boundaries

Getting Out of An Abusive Relationship

“You’re not stuck here. You’re choosing to stay here.” A rude awakening to say the least. These were the exact words I said to myself when I found myself in an abusive relationship.

We don’t walk into a partnership with someone knowing they’re going to abuse us. In the beginning, even with an abuser, it’s beautiful and they treat you beautifully. Being with them makes you feel like pure ecstasy is running through your body. You’re beaming with love and excitement and happiness.

But, somewhere down the line, when people get 𝘳𝘦𝘢𝘭𝘭𝘺 comfortable—they take off their masks. And sometimes, underneath that it isn’t so pretty.

I’ve grown up watching people who are close to me be in abusive relationships. You would think I would know if I was in one. However, for the longest time, I didn’t... but perhaps, that’s because it was a different type of abuse.

Many of us, including myself for a while, have this erroneous assumption that abuse is only physical. But it’s not. It can be verbal and emotional.

𝐒𝐢𝐠𝐧𝐬 𝐨𝐟 𝐚𝐛𝐮𝐬𝐞 𝐜𝐚𝐧 𝐢𝐧𝐜𝐥𝐮𝐝𝐞: manipulation, control, gaslighting, intimidation, humiliation, treating you like a servant and putting most responsibilities on you, keeping you from work, making threats to hurt themself, smashing or destroying things, making you feel afraid and unsafe.

And... when do call them out, they’ll try to justify it. They’ll minimize or deny or blame the behavior on you.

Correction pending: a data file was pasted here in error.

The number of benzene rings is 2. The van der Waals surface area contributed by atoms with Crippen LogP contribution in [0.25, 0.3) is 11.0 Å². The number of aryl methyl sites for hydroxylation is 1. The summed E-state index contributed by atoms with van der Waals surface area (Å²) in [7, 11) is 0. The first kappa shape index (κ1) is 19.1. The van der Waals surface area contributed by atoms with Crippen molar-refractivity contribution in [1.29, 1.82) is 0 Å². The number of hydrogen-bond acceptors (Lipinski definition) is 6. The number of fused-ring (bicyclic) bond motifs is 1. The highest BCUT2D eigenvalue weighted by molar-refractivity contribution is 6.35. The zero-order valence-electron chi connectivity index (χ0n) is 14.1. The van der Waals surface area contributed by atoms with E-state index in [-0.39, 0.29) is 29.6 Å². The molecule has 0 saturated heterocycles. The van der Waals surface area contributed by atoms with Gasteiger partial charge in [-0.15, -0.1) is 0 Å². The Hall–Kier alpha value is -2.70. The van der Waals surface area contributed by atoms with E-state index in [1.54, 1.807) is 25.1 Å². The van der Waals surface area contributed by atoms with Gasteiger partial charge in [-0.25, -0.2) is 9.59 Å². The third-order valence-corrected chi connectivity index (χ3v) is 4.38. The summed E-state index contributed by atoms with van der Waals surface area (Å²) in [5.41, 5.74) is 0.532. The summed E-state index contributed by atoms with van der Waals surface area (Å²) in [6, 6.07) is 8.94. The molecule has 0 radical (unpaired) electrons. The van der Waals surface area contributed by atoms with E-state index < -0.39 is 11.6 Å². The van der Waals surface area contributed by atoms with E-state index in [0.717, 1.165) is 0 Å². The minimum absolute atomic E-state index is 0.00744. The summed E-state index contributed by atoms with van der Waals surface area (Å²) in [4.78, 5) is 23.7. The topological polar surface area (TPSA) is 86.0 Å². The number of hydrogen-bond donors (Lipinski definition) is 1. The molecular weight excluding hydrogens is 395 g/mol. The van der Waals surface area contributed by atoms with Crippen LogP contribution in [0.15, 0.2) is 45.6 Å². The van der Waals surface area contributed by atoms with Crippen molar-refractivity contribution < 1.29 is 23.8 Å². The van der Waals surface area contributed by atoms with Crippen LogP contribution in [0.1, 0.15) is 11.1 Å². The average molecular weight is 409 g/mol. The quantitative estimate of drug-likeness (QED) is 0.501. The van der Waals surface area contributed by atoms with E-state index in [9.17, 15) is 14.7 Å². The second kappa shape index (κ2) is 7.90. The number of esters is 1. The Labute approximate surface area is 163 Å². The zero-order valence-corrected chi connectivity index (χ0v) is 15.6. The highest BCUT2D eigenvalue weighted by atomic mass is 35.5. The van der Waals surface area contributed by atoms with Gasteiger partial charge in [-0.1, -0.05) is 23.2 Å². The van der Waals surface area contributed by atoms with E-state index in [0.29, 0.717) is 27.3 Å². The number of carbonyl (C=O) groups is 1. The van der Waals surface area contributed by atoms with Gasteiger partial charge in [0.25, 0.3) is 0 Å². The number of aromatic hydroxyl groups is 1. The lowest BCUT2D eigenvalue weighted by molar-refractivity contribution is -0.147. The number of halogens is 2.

You stay, because well for starters, they’re really good at changing your mind. They change the narrative to change your mind, perpetually. But also, it’s either a familiar cycle from your past or because you’re in love. Because you’re so far invested. Because you see changes in them, and when you see those slivers of change—it gives you hope.

I’ve been in two abusive relationships and I know how hard it is to leave. Especially when they feed you all the poetic bullshit, like: You’re the only one who gets me, understands me, knows how to show up for me. You make me feel safe, seen, and heard. You’re special. You’re not like anyone else. I’m doing my best to change and break my patterns. Please don’t give up on me.

Here’s the thing: abusers say they’re going to change. And they do...for awhile, until they don’t. Until they have you back in their grips, and then they repeat the same patterns and behaviors...over and over again.

That’s how part of the cycle works.

If you’re in an abusive relationship, I want you to know it doesn’t mean you’re weak. You’re likely a deeply compassionate and understanding individual. You feel for them and want to help them.

But also know: it’s not your job to fix them, it’s theirs. Their job. Their work. Their responsibility.

You’ve done enough. You’ve had enough.

There’s a way out. I promise. You’re not stuck. Leaving is hard—trust me, I know—but staying is even harder.

Please don’t let them convince you otherwise. You deserve so much more than this. There’s other options waiting for you.

You are self-sourced, independent, resourceful, and capable of taking care of yourself.

You are worth so much more than what they’ll ever give you. You deserve to be treated like the god damn queen that you are.

You’ve got this, babe. I believe in you.

Are You a People-Pleaser? Here's How to Stop.

I have a confession: I’m a recovering people-pleaser. For the longest time, I never saw it as a problem.

I operated under the erroneous assumption that this made me a good person. It meant I was this easy going, compassionate being who wants to make sure everyone’s taken care of and happy.